June 21, 1998
25 Years Ago
Farm Visitation Day Record Turnout Seen—Tropical storm Agnes more or less wiped out last year’s sixth annual Farm Visitation Day. So this year, a record number of 31 “Welcome Farms” in counties stand ready to host town and city families for the seventh annual last-Sunday-in June event. The sponsoring Maryland Farm-City Committee reports that participating farms will offer a wide array of things to see, depending on individual types of farming operations. Youngsters will have a chance to pet young calves on dairy and beef cattle farms. One or two horse farms are included. And a wide range of lush, growing crops can be observed by young and old alike. The Carroll Record, June 21, 1973.
50 Years Ago
Pennsylvania Train Hits Truck At Kumps – Several Were Injured In Accidents Over The County In Other Collisions—A 28-year old Baltimore truck driver escaped serious injury about 11:45 o’clock Saturday afternoon when his vehicle was struck by a Pennsylvania Railroad train on a crossing at Kump’s Station, three miles north of Taneytown. The driver, Edward J. Windisch sustained a bruised left elbow and about $500 damage to his truck. In addition he was charged with failing to stop within 10 feet of a railroad crossing and ordered to stand trial July 7 before Magistrate Vincent Tubman in Taneytown. State Trooper James S. Poteet preferred the charge. Windisch told the trooper that because of high weeds, he did not see the approaching train until he drove onto the tracts and heard the locomotive whistle blowing for the crossing. Before he could completely back off the tracks, the engine struck the left front of the truck, turning it sideways. Democratic Advocate, June 18, 1948.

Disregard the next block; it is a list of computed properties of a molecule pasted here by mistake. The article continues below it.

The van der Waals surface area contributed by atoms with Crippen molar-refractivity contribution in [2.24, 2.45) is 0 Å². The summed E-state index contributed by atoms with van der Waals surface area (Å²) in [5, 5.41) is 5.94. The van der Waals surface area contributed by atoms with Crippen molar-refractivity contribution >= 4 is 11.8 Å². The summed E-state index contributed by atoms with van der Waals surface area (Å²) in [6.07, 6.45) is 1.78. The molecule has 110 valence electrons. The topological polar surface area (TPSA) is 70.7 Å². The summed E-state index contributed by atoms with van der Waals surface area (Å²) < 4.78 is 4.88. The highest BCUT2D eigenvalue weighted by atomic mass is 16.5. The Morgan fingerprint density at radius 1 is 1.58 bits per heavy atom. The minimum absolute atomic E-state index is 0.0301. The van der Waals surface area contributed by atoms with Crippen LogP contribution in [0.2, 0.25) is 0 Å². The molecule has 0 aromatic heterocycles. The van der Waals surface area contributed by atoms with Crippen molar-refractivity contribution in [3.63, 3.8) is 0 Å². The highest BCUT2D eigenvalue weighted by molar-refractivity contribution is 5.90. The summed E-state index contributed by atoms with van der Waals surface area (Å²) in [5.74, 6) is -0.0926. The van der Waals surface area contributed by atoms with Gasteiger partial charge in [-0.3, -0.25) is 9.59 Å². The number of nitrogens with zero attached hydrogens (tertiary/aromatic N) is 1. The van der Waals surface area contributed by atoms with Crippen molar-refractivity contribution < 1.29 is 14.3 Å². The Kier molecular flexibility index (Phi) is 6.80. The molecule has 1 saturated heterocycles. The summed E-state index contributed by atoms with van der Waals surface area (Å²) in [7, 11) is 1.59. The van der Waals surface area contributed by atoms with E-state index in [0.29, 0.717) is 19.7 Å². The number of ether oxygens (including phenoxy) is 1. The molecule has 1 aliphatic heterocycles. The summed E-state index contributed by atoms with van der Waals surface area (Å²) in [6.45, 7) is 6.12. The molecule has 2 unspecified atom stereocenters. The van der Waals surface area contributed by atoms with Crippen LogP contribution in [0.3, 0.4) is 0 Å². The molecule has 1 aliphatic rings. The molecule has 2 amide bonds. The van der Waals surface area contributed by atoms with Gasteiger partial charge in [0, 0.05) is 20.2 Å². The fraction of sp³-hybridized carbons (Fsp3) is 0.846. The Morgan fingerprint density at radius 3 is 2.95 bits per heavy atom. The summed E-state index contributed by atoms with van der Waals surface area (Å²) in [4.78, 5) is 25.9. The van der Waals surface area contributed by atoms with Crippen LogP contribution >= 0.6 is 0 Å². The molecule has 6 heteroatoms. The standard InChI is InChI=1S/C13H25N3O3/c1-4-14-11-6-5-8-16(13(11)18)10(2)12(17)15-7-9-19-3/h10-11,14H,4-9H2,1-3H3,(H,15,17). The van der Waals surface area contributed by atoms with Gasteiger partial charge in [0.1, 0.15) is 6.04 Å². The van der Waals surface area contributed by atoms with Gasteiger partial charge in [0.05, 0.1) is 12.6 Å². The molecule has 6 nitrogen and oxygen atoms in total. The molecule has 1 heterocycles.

75 Years Ago
Westminster High Graduates Fifty – Class Night Monday Evening – Commencement Tuesday Evening—Monday evening the graduating class of Westminster High School held its fifth annual Class Night in the Opera House. This event had become a prominent feature of the commencement season and would be attended by a very large number if they could gain admission. With fifty in the graduating class and only about 400 that could be admitted, every seat was filled before the curtain went up. The program was a very delightful one and was generally pronounced to be better than any former Class Night Exercise. Democratic Advocate, June 15, 1923. 100 Years Ago Western Maryland College – Twenty-Eight Commencement – Delightful Weather – Large Attendance – Awards of Prizes – Conferring of Degrees, Etc.—The liveliest summer week in Westminster is Commencement Week at the College. Visitors throng the town, and together with the town people, fill the streets with a gay and happy throng as they go to and from College Hill. Not only do the visitors find signs of activity in the College walls but about them as well. Alumni Hall is rapidly pushing toward completion, and soon will give to Westminster the proud distinction of having the largest audience room in the state outside of Baltimore. The handsome Memorial Gateway, a symmetrical arch of white stone, the gift of Mrs. Ulie N. Hurley, of Washington, D. C., in memory of her uncle, the first president of the
College, the late Dr. Ward, was intended to be completed for Commencement Week, but it still requires a few days work. Democratic Advocate, June 18, 1898